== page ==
What I find interesting is that opposition parties normally are anxious for an election. They want the government to call an election because they hope to win. I wonder if they are so afraid of having an election now that they have taken a different stance. Maybe it is a fear of democracy. Are they afraid of having people express their will under these fairer and more representative boundaries of the latest census? Why is that the case?

If the new leader of our party, after he becomes prime minister, were to wait six months before calling an election, the parties on that side would be saying that his government has no mandate. Those members should admit that. They would want him to call an election unless, of course, they were afraid of an election, of democracy and of the results of an election. Is that their problem? If it is, they should tell us. Why do they not admit that they are afraid to have an election because they are afraid of what the results would bring for them?

Topic:   Government Orders
Subtopic:   Electoral Boundaries Readjustment Act
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NDP

Yvon Godin

New Democratic Party

Mr. Yvon Godin

Madam Speaker, I am not afraid of an election. If the government were to call an election tomorrow morning I would be ready for it.

The member for LaSalle—Émard is not helping the government when he has all the Liberal backbenchers working against their own Prime Minister. The Prime Minister has said that he will resign in February but what has the member for LaSalle—Émard done? A convention has been called for November to push the Prime Minister out.

The government has problems in its own house. Government members cannot even get along with each other. They have a hard time knowing who there leader is and as a result our country has been paralyzed. It is about time we had an election. However even if an election is called, we should not take away the rights people have in their ridings.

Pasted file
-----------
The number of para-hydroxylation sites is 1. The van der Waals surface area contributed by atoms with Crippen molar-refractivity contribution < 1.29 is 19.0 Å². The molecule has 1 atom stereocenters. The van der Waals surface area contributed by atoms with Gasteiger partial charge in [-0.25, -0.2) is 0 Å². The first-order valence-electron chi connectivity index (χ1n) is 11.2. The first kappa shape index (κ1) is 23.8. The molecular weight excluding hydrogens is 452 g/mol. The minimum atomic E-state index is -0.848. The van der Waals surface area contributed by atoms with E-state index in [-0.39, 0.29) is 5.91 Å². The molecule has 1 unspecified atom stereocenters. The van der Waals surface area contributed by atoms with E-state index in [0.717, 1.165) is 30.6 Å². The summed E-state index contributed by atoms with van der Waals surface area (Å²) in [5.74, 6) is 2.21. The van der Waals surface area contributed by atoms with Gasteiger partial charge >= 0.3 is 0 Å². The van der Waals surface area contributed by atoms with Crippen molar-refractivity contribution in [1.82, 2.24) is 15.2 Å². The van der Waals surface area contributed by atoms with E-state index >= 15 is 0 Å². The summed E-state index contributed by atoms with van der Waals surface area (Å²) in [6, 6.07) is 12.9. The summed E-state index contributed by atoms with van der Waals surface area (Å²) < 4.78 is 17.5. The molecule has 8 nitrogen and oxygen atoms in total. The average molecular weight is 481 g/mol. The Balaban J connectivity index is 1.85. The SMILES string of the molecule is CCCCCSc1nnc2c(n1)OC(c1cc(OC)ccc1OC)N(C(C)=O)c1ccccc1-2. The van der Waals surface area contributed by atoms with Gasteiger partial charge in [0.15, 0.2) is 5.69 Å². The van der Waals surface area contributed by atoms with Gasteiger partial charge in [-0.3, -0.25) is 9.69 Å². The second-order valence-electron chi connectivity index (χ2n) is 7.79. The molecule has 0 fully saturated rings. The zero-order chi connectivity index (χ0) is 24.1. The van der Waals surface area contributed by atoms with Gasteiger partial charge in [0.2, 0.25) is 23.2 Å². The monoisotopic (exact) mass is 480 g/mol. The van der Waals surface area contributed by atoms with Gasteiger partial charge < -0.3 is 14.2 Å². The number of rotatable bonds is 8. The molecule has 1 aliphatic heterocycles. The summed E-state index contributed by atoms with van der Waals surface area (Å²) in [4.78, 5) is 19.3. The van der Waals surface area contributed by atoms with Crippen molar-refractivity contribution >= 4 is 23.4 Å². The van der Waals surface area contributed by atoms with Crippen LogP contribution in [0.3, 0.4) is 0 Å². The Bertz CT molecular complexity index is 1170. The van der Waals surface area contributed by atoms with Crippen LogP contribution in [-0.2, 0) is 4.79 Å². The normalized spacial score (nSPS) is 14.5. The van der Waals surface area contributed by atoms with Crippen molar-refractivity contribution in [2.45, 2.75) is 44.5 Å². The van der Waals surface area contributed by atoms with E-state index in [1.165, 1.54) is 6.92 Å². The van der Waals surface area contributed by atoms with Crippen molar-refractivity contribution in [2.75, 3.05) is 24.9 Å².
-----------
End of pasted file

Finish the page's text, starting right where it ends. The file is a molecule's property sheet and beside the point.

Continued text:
We only have to look at what is happening in Acadie—Bathurst. This legislation will put people in my riding into another riding, and those people do not want to be in another riding. They should be given the chance to go to court to have justice done. It should not just be the member LaSalle—Émard who decides on everything that happens in our country.

If the Liberals do not have control of their backbenchers that is not my fault. I will not walk on my knees for the member for LaSalle—Émard, as the Liberal backbenchers have been doing for him. The member for LaSalle—Émard has been doing this since the beginning. He has not had respect for the Prime Minister who was elected democratically by the Liberals in a convention, and yet those members want to give me a lecture on this. Canadians know better than that.

The member for LaSalle—Émard is asking Canadians to tighten their belts and yet he cannot even pay his taxes in our country. He registers his boats someplace else to make sure he does not pay any taxes. He asks Canadians to save their money for our country because we are in a deficit and yet he has taken money from the EI fund and from people who have lost their jobs and cannot even feed their families. He should be ashamed of himself.

Yes, call an election tomorrow and we will be ready for him at any time, my friend.

Topic:   Government Orders
Subtopic:   Electoral Boundaries Readjustment Act
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BQ

Sébastien Gagnon

Bloc Québécois

Mr. Sébastien Gagnon (Lac-Saint-Jean--Saguenay, BQ)

Madam Speaker, allow me to reply to the hon. member.

We, too, are not afraid to go into an election. Still, I have one fear, considering that one riding in the Saguenay—Lac-Saint-Jean region has been eliminated. That sends the wrong signal to the people, and the people are not naive. They know they are losing population. They know that 7,000 people have left and that is why the riding is being abolished.

They have taken arrogance to such a point, that I would like to direct my question to the hon. member for Acadie—Bathurst in order to demonstrate, once more, to what extent the Standing Committee on Procedure and House Affairs is partisan.

The hon. member will remember that when I appeared before the committee, I was told that the problem was the Chibougamau-Chapais area, which wanted to be part of the riding of Abitibi—Baie-James—Nunavik. Seeing this problem, I went with my colleagues and staff to see this community and meet all of the elected officials and municipal councillors. In the end, we realized it was all a subterfuge.

The mayor of the town had sent a message to the member for Abitibi—Baie-James—Nunavik saying that Chibougamau-Chapais should be part of the riding of Abitibi—Baie-James—Nunavik, while that was untrue and against the wishes of the municipal representatives.